Running Late


Sunday Morning LatenessOur family isn’t always late to church…just MOSTLY late to church.

But we aren’t the only ones.  This past week, I found my parking spot at 11:02 and started walking toward the massive building.  There were still cars pulling into the parking lot and I was surrounded by nearly 100 other people who were also in the process of locking their cars, gathering their coffee mugs and making the trek to the sanctuary.

Once inside and seated by my family, we sang some songs and said a prayer or two and watched a video.  I looked over to the main door and another two-dozen people were waiting to enter the auditorium.  I looked at my watch at it was twenty minutes after the hour.

The casual “strolling in” just shocks me.  There are very few events where this is the norm.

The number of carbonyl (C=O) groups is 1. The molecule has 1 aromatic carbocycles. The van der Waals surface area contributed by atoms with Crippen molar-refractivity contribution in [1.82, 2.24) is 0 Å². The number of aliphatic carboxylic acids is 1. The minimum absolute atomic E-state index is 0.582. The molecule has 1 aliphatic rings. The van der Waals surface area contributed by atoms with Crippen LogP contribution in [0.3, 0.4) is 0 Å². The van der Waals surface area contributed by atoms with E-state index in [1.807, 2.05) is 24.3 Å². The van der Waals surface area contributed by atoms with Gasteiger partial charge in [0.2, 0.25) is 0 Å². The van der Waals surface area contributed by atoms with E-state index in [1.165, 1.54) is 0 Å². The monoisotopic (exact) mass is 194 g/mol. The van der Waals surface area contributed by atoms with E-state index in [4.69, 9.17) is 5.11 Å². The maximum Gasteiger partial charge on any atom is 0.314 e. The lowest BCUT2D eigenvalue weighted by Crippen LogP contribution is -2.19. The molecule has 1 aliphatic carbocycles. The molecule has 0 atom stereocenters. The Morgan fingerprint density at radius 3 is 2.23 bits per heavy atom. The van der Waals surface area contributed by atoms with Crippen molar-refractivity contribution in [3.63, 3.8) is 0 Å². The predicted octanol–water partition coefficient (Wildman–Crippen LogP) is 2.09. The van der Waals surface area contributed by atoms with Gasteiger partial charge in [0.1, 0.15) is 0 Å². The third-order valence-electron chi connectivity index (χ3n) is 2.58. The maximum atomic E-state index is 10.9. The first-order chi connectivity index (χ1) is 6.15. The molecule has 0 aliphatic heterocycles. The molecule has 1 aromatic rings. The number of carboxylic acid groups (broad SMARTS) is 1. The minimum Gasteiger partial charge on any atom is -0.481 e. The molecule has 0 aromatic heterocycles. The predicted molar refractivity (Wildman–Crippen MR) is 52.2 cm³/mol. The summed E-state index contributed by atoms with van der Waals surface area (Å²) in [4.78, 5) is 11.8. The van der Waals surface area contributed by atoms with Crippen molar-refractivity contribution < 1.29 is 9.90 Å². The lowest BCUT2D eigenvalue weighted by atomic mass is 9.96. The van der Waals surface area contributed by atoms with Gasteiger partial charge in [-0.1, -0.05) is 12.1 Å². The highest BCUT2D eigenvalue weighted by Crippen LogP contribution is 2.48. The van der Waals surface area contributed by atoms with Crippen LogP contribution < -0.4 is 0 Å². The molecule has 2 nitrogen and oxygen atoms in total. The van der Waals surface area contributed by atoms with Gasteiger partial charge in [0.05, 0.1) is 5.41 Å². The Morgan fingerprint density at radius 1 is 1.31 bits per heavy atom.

People don’t come late to the movies.  They are there early, get their popcorn and soda and enjoy the previews.

People rarely come late to weddings or funerals.

They don’t stroll in for job interviews or court dates.

They show up for dinner dates, concerts, football games and TV shows.  These things matter and they are there on time.  But amazingly, for a few folks, missing a third of the service doesn’t seem to bother them.

The thing that stood out more than the tardiness is the sheer number of people who are late each week.  Some churches would be thrilled to have as many people in there pews as are late each week to my church.

In my early life, I served a little country church that had 16 people show up on a good Sunday.  We wouldn’t have known what to do with 100 people if they’d walked in the door, early or late!

The church we attend today is a monster.  Multiple-thousands of people fill the seats each week.  Multiple services, in multiple locations provide a variety of attendance options over the weekend.  Thousands of kids attend the children’s programs.  Up to 100 people might be involved planning and performing a single weekend service.  So a few stragglers may not seem to be too out of range when you consider the percent of total attenders who are in place ready to participate from week to week.

And some day, if all things go well, we’ll be on time, too.

 

 

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